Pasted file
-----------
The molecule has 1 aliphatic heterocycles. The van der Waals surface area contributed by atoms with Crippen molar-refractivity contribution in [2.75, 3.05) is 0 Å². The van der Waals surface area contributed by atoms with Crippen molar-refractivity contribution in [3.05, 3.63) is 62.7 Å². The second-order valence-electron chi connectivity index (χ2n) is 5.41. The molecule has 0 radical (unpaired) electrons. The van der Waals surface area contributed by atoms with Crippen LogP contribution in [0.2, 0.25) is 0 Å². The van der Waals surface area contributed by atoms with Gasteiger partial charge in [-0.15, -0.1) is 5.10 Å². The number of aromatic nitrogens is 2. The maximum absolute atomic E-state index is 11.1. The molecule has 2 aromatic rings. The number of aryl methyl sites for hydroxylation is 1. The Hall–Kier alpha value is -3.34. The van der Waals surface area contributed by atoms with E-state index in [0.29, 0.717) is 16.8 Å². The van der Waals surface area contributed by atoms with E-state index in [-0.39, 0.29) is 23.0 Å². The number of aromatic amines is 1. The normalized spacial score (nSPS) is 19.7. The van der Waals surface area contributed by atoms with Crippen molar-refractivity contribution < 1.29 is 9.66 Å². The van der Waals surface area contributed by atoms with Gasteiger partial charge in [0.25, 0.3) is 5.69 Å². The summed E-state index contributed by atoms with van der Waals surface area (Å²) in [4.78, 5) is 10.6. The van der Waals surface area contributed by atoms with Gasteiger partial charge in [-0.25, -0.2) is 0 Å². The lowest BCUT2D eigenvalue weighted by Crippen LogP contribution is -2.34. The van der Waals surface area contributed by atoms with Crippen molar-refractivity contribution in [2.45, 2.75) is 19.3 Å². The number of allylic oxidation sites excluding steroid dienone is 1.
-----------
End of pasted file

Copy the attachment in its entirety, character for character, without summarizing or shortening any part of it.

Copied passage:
The molecule has 1 aliphatic heterocycles. The van der Waals surface area contributed by atoms with Crippen molar-refractivity contribution in [2.75, 3.05) is 0 Å². The van der Waals surface area contributed by atoms with Crippen molar-refractivity contribution in [3.05, 3.63) is 62.7 Å². The second-order valence-electron chi connectivity index (χ2n) is 5.41. The molecule has 0 radical (unpaired) electrons. The van der Waals surface area contributed by atoms with Crippen LogP contribution in [0.2, 0.25) is 0 Å². The van der Waals surface area contributed by atoms with Gasteiger partial charge in [-0.15, -0.1) is 5.10 Å². The number of aromatic nitrogens is 2. The maximum absolute atomic E-state index is 11.1. The molecule has 2 aromatic rings. The number of aryl methyl sites for hydroxylation is 1. The Hall–Kier alpha value is -3.34. The van der Waals surface area contributed by atoms with E-state index in [0.29, 0.717) is 16.8 Å². The van der Waals surface area contributed by atoms with E-state index in [-0.39, 0.29) is 23.0 Å². The number of aromatic amines is 1. The normalized spacial score (nSPS) is 19.7. The van der Waals surface area contributed by atoms with Crippen molar-refractivity contribution < 1.29 is 9.66 Å². The van der Waals surface area contributed by atoms with Gasteiger partial charge in [0.25, 0.3) is 5.69 Å². The summed E-state index contributed by atoms with van der Waals surface area (Å²) in [4.78, 5) is 10.6. The van der Waals surface area contributed by atoms with Gasteiger partial charge in [-0.25, -0.2) is 0 Å². The lowest BCUT2D eigenvalue weighted by Crippen LogP contribution is -2.34. The van der Waals surface area contributed by atoms with Crippen molar-refractivity contribution in [2.45, 2.75) is 19.3 Å². The number of allylic oxidation sites excluding steroid dienone is 1.